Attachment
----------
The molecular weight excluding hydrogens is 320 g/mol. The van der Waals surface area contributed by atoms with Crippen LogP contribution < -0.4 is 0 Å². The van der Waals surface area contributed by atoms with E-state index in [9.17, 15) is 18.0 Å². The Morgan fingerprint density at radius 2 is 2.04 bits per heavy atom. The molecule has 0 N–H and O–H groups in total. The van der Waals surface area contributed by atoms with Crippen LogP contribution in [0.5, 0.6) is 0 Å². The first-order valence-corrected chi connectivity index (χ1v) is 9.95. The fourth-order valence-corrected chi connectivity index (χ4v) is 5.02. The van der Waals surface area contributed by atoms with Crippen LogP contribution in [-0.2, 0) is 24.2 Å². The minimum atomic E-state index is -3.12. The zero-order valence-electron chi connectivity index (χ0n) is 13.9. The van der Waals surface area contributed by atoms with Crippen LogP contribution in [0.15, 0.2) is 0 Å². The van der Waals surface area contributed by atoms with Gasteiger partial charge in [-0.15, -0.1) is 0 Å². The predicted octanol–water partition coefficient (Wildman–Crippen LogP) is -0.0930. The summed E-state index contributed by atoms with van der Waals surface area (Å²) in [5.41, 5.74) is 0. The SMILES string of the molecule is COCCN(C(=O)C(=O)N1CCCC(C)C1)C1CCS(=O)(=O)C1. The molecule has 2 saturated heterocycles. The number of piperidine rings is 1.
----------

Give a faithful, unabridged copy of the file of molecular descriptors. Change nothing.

The molecular weight excluding hydrogens is 320 g/mol. The van der Waals surface area contributed by atoms with Crippen LogP contribution < -0.4 is 0 Å². The van der Waals surface area contributed by atoms with E-state index in [9.17, 15) is 18.0 Å². The Morgan fingerprint density at radius 2 is 2.04 bits per heavy atom. The molecule has 0 N–H and O–H groups in total. The van der Waals surface area contributed by atoms with Crippen LogP contribution in [0.5, 0.6) is 0 Å². The first-order valence-corrected chi connectivity index (χ1v) is 9.95. The fourth-order valence-corrected chi connectivity index (χ4v) is 5.02. The van der Waals surface area contributed by atoms with Crippen LogP contribution in [-0.2, 0) is 24.2 Å². The minimum atomic E-state index is -3.12. The zero-order valence-electron chi connectivity index (χ0n) is 13.9. The van der Waals surface area contributed by atoms with Crippen LogP contribution in [0.15, 0.2) is 0 Å². The van der Waals surface area contributed by atoms with Gasteiger partial charge in [-0.15, -0.1) is 0 Å². The predicted octanol–water partition coefficient (Wildman–Crippen LogP) is -0.0930. The summed E-state index contributed by atoms with van der Waals surface area (Å²) in [5.41, 5.74) is 0. The SMILES string of the molecule is COCCN(C(=O)C(=O)N1CCCC(C)C1)C1CCS(=O)(=O)C1. The molecule has 2 saturated heterocycles. The number of piperidine rings is 1.